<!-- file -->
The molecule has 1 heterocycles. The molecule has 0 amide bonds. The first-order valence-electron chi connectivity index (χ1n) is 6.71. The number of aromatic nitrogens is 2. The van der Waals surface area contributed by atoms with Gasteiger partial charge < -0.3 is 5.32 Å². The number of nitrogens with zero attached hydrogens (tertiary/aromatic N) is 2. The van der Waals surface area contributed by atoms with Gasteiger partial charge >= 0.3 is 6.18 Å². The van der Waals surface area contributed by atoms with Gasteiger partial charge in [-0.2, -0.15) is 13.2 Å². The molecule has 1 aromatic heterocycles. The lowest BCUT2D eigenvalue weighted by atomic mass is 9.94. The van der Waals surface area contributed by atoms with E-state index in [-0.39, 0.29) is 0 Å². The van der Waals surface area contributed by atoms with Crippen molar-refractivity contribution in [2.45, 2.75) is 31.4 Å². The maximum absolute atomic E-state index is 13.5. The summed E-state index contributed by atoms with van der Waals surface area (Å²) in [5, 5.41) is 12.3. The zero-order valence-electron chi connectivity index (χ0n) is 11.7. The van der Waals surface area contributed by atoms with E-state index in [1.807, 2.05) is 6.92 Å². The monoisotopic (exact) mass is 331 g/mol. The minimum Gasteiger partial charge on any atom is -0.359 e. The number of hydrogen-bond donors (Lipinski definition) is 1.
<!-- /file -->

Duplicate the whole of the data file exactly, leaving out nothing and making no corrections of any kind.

The molecule has 1 heterocycles. The molecule has 0 amide bonds. The first-order valence-electron chi connectivity index (χ1n) is 6.71. The number of aromatic nitrogens is 2. The van der Waals surface area contributed by atoms with Gasteiger partial charge < -0.3 is 5.32 Å². The number of nitrogens with zero attached hydrogens (tertiary/aromatic N) is 2. The van der Waals surface area contributed by atoms with Gasteiger partial charge >= 0.3 is 6.18 Å². The van der Waals surface area contributed by atoms with Gasteiger partial charge in [-0.2, -0.15) is 13.2 Å². The molecule has 1 aromatic heterocycles. The lowest BCUT2D eigenvalue weighted by atomic mass is 9.94. The van der Waals surface area contributed by atoms with E-state index in [-0.39, 0.29) is 0 Å². The van der Waals surface area contributed by atoms with Crippen molar-refractivity contribution in [2.45, 2.75) is 31.4 Å². The maximum absolute atomic E-state index is 13.5. The summed E-state index contributed by atoms with van der Waals surface area (Å²) in [5, 5.41) is 12.3. The zero-order valence-electron chi connectivity index (χ0n) is 11.7. The van der Waals surface area contributed by atoms with E-state index in [1.807, 2.05) is 6.92 Å². The monoisotopic (exact) mass is 331 g/mol. The minimum Gasteiger partial charge on any atom is -0.359 e. The number of hydrogen-bond donors (Lipinski definition) is 1.